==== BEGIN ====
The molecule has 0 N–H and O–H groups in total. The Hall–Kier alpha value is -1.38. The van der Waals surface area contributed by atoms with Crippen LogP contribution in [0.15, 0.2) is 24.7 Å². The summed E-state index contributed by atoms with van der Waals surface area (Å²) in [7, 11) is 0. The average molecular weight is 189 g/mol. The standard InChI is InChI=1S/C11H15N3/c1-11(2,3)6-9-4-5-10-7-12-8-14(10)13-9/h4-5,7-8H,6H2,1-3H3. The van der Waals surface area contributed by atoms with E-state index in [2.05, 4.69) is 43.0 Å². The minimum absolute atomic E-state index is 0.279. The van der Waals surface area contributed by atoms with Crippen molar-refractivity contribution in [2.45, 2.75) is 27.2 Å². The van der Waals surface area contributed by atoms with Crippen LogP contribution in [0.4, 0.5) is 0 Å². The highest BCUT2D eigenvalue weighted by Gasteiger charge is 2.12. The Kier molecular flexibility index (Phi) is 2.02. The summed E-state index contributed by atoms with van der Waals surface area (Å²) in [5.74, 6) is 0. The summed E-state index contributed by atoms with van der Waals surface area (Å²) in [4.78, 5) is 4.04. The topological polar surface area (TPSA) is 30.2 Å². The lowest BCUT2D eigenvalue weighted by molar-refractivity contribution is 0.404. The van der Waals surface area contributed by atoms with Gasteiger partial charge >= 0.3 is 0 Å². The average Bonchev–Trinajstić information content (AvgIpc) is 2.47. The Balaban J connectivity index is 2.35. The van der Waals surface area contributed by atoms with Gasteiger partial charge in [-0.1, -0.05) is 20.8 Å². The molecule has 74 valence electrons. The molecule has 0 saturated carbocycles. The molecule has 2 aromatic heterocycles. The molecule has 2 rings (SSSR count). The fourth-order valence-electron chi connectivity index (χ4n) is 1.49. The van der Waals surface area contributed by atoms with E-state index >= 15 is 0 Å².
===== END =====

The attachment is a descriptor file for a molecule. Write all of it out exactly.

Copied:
The molecule has 0 N–H and O–H groups in total. The Hall–Kier alpha value is -1.38. The van der Waals surface area contributed by atoms with Crippen LogP contribution in [0.15, 0.2) is 24.7 Å². The summed E-state index contributed by atoms with van der Waals surface area (Å²) in [7, 11) is 0. The average molecular weight is 189 g/mol. The standard InChI is InChI=1S/C11H15N3/c1-11(2,3)6-9-4-5-10-7-12-8-14(10)13-9/h4-5,7-8H,6H2,1-3H3. The van der Waals surface area contributed by atoms with E-state index in [2.05, 4.69) is 43.0 Å². The minimum absolute atomic E-state index is 0.279. The van der Waals surface area contributed by atoms with Crippen molar-refractivity contribution in [2.45, 2.75) is 27.2 Å². The van der Waals surface area contributed by atoms with Crippen LogP contribution in [0.4, 0.5) is 0 Å². The highest BCUT2D eigenvalue weighted by Gasteiger charge is 2.12. The Kier molecular flexibility index (Phi) is 2.02. The summed E-state index contributed by atoms with van der Waals surface area (Å²) in [5.74, 6) is 0. The summed E-state index contributed by atoms with van der Waals surface area (Å²) in [4.78, 5) is 4.04. The topological polar surface area (TPSA) is 30.2 Å². The lowest BCUT2D eigenvalue weighted by molar-refractivity contribution is 0.404. The van der Waals surface area contributed by atoms with Gasteiger partial charge >= 0.3 is 0 Å². The average Bonchev–Trinajstić information content (AvgIpc) is 2.47. The Balaban J connectivity index is 2.35. The van der Waals surface area contributed by atoms with Gasteiger partial charge in [-0.1, -0.05) is 20.8 Å². The molecule has 74 valence electrons. The molecule has 0 saturated carbocycles. The molecule has 2 aromatic heterocycles. The molecule has 2 rings (SSSR count). The fourth-order valence-electron chi connectivity index (χ4n) is 1.49. The van der Waals surface area contributed by atoms with E-state index >= 15 is 0 Å².